Iraq War veteran Chris Sheppard fumed as he watched President Trump’s joint news conference with Russian President Vladimir Putin in Helsinki.
The former combat engineer with the U.S. Marine Corps sat glued to his cellphone screen in his downtown Seattle office, watching live on Monday as the American president suggested he believed Putin’s denial that his agents interfered in the 2016 U.S. elections. Trump also declined to say whether he believed the U.S. intelligence community’s conclusion that Russia interfered.
Sheppard, who left the military after 13 years in 2005 and is now a tax attorney, couldn’t believe his ears.
“It’s like I’m watching somebody commit treason,” he said of Trump.
But former U.S. Marine Boe Bostjancic, a 61-year-old Virginia Beach resident, said while he didn’t particularly care for Trump’s performance in Helsinki, the president was acting like the same politically incorrect leader he voted for and still supports.
“At least I can respect the fact that he was honest with us,” Bostjancic said.
Sheppard and Bostjancic represent the mixed views among former members of the U.S. military to Trump’s comments: Some say they are a betrayal, with the commander in chief giving more credence to Putin’s word than to the conclusions of U.S. intelligence agencies and creating a hardship for those who serve and put their lives on the line. Others say Trump’s relationship with Putin, whatever it may be, is positive for the U.S., and won’t change their minds about their president.
Trump on Tuesday said he simply misspoke in Helsinki and accepted the conclusions by U.S. intelligence agencies that Russia was behind the election hacking, but then on today he appeared to defend his original remarks.
Those who spoke with The Associated Press largely didn’t buy his change in tone — or said it didn’t matter.
Sheppard, 43, a self-described reluctant Democrat who became disenfranchised with the Republican party during the Iraq War, characterized Trump’s performance in Helsinki as “a national tragedy.”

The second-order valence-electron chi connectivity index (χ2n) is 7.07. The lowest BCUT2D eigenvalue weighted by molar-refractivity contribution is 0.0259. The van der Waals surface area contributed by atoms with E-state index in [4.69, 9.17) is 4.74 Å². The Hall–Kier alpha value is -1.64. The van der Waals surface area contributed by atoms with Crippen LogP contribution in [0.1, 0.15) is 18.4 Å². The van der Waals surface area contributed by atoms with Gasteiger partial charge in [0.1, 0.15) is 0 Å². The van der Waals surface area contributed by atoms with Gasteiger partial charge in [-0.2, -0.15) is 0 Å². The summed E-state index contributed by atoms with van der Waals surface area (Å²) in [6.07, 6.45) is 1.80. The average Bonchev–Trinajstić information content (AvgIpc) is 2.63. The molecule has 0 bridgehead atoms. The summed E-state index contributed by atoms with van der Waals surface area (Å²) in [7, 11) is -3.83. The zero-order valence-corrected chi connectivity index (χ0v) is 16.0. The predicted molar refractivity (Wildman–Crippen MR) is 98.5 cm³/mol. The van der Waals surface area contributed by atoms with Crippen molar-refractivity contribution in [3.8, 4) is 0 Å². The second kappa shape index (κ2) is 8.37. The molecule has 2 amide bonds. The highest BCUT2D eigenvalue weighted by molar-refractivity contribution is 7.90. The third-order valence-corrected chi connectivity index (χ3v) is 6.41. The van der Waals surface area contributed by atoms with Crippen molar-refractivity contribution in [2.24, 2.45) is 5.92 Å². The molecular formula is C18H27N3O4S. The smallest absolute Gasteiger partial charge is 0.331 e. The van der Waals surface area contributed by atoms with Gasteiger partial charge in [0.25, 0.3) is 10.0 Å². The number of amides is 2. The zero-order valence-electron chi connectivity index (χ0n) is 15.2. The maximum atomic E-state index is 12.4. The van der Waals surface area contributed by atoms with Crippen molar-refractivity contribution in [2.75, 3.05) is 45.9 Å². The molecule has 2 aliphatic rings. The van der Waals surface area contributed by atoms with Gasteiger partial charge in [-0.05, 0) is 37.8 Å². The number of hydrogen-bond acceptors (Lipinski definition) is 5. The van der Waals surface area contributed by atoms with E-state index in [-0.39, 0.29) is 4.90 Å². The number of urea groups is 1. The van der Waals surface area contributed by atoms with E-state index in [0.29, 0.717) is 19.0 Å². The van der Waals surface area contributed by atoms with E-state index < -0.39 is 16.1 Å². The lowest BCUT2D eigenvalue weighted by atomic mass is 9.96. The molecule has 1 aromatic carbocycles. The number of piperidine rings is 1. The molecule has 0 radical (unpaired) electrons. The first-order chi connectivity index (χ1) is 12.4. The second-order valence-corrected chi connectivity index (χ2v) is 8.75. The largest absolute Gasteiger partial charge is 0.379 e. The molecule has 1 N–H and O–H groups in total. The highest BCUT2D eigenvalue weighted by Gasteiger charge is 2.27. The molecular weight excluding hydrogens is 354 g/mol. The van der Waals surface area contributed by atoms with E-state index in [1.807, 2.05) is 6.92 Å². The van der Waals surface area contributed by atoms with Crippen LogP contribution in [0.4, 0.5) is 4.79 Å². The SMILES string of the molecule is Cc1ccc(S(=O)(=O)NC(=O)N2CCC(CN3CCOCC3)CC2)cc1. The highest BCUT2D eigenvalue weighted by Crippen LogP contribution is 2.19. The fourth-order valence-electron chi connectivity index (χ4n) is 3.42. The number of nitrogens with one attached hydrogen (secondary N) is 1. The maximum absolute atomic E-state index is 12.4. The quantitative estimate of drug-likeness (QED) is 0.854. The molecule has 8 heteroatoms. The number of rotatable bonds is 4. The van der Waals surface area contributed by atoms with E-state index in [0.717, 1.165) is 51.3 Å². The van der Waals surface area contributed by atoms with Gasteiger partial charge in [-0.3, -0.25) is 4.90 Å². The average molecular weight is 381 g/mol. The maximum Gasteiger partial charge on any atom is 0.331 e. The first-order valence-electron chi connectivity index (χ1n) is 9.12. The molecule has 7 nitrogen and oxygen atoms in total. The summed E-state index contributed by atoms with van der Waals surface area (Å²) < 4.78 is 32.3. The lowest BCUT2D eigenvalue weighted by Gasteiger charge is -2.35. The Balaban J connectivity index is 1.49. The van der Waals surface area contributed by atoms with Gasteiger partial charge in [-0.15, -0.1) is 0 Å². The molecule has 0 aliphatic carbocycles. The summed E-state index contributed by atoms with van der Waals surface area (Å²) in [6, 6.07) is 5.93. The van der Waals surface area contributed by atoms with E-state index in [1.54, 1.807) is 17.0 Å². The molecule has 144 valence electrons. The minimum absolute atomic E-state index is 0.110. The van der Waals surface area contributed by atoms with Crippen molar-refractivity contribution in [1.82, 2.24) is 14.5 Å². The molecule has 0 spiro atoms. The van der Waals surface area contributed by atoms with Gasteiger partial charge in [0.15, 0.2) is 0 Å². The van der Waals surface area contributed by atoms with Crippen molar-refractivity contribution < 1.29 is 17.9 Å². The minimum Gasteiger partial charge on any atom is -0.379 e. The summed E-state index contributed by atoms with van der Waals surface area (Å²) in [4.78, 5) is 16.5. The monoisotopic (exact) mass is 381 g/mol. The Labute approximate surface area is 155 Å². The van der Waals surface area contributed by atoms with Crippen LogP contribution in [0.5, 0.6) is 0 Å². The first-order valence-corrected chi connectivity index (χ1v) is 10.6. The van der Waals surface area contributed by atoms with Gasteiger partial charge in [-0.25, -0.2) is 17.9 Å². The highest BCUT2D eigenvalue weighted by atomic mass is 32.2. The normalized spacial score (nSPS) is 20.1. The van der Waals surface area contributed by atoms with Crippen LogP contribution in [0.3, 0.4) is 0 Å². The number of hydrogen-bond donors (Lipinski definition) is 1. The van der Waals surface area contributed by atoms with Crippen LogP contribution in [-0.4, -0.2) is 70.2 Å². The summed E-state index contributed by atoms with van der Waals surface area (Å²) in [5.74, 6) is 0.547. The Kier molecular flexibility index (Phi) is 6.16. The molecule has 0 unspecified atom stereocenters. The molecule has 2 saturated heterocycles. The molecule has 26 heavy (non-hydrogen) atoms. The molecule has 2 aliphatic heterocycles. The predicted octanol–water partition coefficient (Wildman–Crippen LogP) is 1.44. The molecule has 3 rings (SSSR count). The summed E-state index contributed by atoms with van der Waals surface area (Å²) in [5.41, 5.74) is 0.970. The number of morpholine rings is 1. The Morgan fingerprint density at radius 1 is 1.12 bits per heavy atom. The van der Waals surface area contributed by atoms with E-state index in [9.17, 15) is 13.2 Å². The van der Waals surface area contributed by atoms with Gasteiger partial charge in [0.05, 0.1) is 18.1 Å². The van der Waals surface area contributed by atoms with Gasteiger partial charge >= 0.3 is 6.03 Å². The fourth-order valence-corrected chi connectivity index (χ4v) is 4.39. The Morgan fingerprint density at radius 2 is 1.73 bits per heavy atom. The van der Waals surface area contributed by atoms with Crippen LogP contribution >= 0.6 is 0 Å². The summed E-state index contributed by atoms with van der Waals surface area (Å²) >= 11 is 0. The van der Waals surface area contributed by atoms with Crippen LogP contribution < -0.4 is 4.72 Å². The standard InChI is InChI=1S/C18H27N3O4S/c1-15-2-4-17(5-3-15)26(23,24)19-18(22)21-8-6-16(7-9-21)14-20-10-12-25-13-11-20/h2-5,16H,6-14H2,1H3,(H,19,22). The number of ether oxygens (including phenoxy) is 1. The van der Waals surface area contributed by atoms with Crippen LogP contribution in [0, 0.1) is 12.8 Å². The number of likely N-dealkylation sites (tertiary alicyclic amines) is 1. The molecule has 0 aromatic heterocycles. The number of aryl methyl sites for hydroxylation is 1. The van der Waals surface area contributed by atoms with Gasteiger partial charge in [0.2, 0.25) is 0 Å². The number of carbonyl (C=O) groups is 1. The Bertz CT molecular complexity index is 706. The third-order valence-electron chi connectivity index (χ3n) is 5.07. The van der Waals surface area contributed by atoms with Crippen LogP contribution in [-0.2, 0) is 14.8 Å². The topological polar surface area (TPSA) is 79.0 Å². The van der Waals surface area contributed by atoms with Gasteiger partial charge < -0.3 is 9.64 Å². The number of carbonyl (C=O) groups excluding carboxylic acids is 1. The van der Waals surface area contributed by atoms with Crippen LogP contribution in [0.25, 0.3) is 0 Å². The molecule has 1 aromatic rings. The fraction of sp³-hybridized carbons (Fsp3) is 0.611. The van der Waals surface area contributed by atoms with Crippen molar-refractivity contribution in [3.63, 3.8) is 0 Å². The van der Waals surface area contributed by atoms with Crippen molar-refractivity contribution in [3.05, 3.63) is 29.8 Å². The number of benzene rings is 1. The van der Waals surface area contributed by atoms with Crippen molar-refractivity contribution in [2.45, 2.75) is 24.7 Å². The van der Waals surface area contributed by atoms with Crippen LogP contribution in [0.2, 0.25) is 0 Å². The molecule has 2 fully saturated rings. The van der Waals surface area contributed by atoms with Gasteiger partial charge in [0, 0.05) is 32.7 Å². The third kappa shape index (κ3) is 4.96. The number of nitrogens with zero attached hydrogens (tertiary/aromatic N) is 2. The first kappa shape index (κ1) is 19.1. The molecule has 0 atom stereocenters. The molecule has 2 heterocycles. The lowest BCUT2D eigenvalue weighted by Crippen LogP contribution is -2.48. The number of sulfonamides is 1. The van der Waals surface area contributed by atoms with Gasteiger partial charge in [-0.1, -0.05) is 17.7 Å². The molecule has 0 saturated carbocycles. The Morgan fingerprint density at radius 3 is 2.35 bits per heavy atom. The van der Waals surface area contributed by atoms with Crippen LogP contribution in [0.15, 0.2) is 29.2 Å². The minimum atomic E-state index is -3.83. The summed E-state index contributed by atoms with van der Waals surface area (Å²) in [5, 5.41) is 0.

“I honestly felt like Trump wasn’t representing the collective interests of Americans. He looked like he was representing the interests of Vladimir Putin.”
Kate Handley, a 22-year Navy veteran whose husband is still on active duty, said Trump’s reluctance to fully support American intelligence agencies also undermines the U.S. military.
“He’s throwing the military under the bus when he throws the intelligence community under the bus,” said Handley, 52, of Chesapeake, Virginia. “Everything we do — every deployment — is based on a reason. And it’s often based on (information) the intelligence community has.”
Handley, who retired as a chief petty officer, said she started serving under President Ronald Reagan.
“Just because the Soviet Union broke apart, doesn’t mean they stopped being our enemy,” she said of Russia. “What has Russia done to advance the U.S.’s interest? They go against U.S. interests.”
But James Flaskey, a 74-year-old Norfolk, Virginia, veteran who served in the U.S. Army during the height of the Cold War with Russia, sees it a bit differently.
“Back then it seemed like they were our enemy. We couldn’t trust them,” Flaskey said as he sat in a Norfolk barbershop.
But now the dynamic with the former Soviet Union is different, he said, and because of that he trusts that Trump is doing the right thing, even if the end game isn’t exactly clear.
“I think he’s got a reason to be friends with Putin,” Flaskey said. “And I think it’ll be to our advantage, just like with North Korea.”
Aron Axe, a combat-decorated Marine infantry officer with 25 years in uniform, feels anything but trust for his president after witnessing his performance in Helsinki.
“I felt like I’d spent a career defending the principles and the freedoms of this country,” said Axe, 44, who lives in Annapolis, Maryland. “And in just a few moments I watched a president hand over any semblance of pride or respect for what so many people like me in uniform have been fighting for and potentially been dying for over the last several decades.”
Axe, who retired in 2016 and recently made an unsuccessful bid in a Democratic primary for a Maryland state House seat, said the issue has little to do with political party and “everything to do with the person who is in the office of commander in chief.”
Kim Samayoa, a research operations manager at a biotech firm in South San Francisco who served as a hospital corpsman in the U.S. Navy for three years, said Trump’s words and actions make her and her active-duty friends nervous.
“All this backtracking is frustrating because we’ve seen with Trump that if a button gets pushed, he really doubles down and escalates things,” the 41-year-old mother of two said. “If we do end up needing to support a conflict, what this means for some people in the military — these are life and death matters.”
This story has been edited to correct spelling of Kim Samayoa’s name.
Myers reported from Los Angeles and Finley from Norfolk, Virginia. Associated Press Writer Brian Witte in Annapolis, Maryland, contributed to this report.